The fact that people drink and drive. In England, it is taken for granted that if you go out to a pub, you will walk or take a bus or a cab.

Drinking laws that vary from state to state and sometimes from county to county. Things like closing times, whether you can buy drinks in grocery stores, etc. Laws are uniform throughout England. (I think they are different in Scotland.) Actually, many laws vary from state to state but the drinking laws were the ones that most affected him.

How cheap clothing was. He tends to load up on clothing and shoes when he's here. Clothing isn't subject to sales tax where we live, but in the UK, everything is subject to VAT which is, I think, 15%.

How obsessed we are with weather. He was amazed and the length, detail, and frequency of weather reports on TV. He once heard a report that the temperature had gone down one degree, and he couldn't stop making fun of it all day. One degree! Breaking news! The temperature has gone down one degree! Did you hear that? One degree!

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7. Think Inside The Box

My friends from Ireland were astonished by the mailbox. See, I put in a letter, and lift this little flag up, and that lets the mail carrier know that I have a letter to mail. After he picks it up, he puts the little flag down, and I know he's been there.

"Feckin' brilliant, dat."

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6. I Come From A Land Down Under

I'm Australian, and I've spent around 12-18 months total in the USA, divided up into a few trips over the course of the last 12 years for family reasons.

The most surprising thing is something others have already touched on: people don't walk places. I made a friend in LA who absolutely would not accept "I'll just walk back to the hotel, it's only 45 minutes away" from me. People seemed confused that I'd walk to the supermarket and back carrying a few bags, as if that would break my back.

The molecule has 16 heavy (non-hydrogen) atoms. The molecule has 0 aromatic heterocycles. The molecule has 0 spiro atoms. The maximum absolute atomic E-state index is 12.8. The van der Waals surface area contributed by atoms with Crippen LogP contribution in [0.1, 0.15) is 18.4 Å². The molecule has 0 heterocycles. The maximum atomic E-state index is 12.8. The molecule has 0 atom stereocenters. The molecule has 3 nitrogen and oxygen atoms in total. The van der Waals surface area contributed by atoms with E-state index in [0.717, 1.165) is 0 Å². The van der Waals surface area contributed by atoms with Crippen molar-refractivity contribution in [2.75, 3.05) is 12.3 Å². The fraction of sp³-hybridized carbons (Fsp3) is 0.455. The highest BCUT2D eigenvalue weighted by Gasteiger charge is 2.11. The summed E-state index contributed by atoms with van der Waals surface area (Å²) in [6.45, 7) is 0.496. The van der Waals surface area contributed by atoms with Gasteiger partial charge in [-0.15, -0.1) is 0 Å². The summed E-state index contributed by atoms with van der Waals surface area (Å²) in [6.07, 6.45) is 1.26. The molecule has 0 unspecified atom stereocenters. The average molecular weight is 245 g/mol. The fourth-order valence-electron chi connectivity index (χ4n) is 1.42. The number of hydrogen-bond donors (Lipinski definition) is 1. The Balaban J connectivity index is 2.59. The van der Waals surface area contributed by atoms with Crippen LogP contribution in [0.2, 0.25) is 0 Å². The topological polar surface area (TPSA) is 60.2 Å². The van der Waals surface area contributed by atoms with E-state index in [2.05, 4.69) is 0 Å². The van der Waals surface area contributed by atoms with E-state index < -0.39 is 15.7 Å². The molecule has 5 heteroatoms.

So I'll say the second-most surprising thing: the variety of different accents and subcultures. Where I'm from, there really aren't that many accents. I was always interested in meeting new people and asking them where their unique accent was from. New York, Maine, Texas, Georgia, Minnesota, Arizona, everywhere sounds so different, and a lot of them are really cool.

I didn't attend an American school, but I was always surprised to hear about them. I envied the lack of school uniforms and was intrigued by the elaborate 'school life' there -- football teams, dance teams, cheerleading, rallies, tournaments, there's a ton of stuff that surrounds school in America. Where I went to school, in Australia, we didn't have any of that (or even 'middle schools', which I'm still not clear on). School was just a few hours of lessons each day and a lunch break. I always wanted to spend one year straight in America so I could check out one of the schools, but never did.

My favourite thing about America was that so many people seemed impressed by my accent. A lot of people thought it was English, but seemed to like it anyway. Girls loved it, which was brilliant for the shy/geeky teenage me.

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5. They're Not The Bobbies

The most surprising thing: The police. Maybe it was because I was in NYC at the time, but I remember asking a police officer for directions, the two officers were just standing on a street corner, not doing anything.

They gave me the shortest answer possible, basically just giving me a vague direction to follow, and one of them put his hand on his gun.